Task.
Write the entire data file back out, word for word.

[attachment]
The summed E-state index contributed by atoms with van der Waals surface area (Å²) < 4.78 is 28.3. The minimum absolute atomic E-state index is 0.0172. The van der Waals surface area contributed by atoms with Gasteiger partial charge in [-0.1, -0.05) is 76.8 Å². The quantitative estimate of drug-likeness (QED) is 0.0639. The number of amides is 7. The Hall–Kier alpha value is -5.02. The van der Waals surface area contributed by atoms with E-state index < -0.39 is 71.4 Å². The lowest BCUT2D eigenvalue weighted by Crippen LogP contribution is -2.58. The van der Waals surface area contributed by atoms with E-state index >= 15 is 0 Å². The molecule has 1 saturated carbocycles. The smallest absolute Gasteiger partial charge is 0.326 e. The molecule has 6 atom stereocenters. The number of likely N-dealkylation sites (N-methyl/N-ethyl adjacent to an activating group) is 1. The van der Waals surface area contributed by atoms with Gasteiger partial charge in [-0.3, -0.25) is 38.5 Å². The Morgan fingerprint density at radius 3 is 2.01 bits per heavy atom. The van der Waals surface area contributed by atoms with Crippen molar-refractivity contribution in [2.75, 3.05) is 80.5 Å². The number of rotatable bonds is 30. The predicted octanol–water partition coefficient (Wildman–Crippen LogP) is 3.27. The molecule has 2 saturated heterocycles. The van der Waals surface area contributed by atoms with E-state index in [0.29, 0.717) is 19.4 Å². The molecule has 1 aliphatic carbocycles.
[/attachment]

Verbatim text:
The summed E-state index contributed by atoms with van der Waals surface area (Å²) < 4.78 is 28.3. The minimum absolute atomic E-state index is 0.0172. The van der Waals surface area contributed by atoms with Gasteiger partial charge in [-0.1, -0.05) is 76.8 Å². The quantitative estimate of drug-likeness (QED) is 0.0639. The number of amides is 7. The Hall–Kier alpha value is -5.02. The van der Waals surface area contributed by atoms with E-state index < -0.39 is 71.4 Å². The lowest BCUT2D eigenvalue weighted by Crippen LogP contribution is -2.58. The van der Waals surface area contributed by atoms with E-state index >= 15 is 0 Å². The molecule has 1 saturated carbocycles. The smallest absolute Gasteiger partial charge is 0.326 e. The molecule has 6 atom stereocenters. The number of likely N-dealkylation sites (N-methyl/N-ethyl adjacent to an activating group) is 1. The van der Waals surface area contributed by atoms with Gasteiger partial charge in [-0.3, -0.25) is 38.5 Å². The Morgan fingerprint density at radius 3 is 2.01 bits per heavy atom. The van der Waals surface area contributed by atoms with Crippen molar-refractivity contribution in [2.75, 3.05) is 80.5 Å². The number of rotatable bonds is 30. The predicted octanol–water partition coefficient (Wildman–Crippen LogP) is 3.27. The molecule has 2 saturated heterocycles. The van der Waals surface area contributed by atoms with E-state index in [0.29, 0.717) is 19.4 Å². The molecule has 1 aliphatic carbocycles.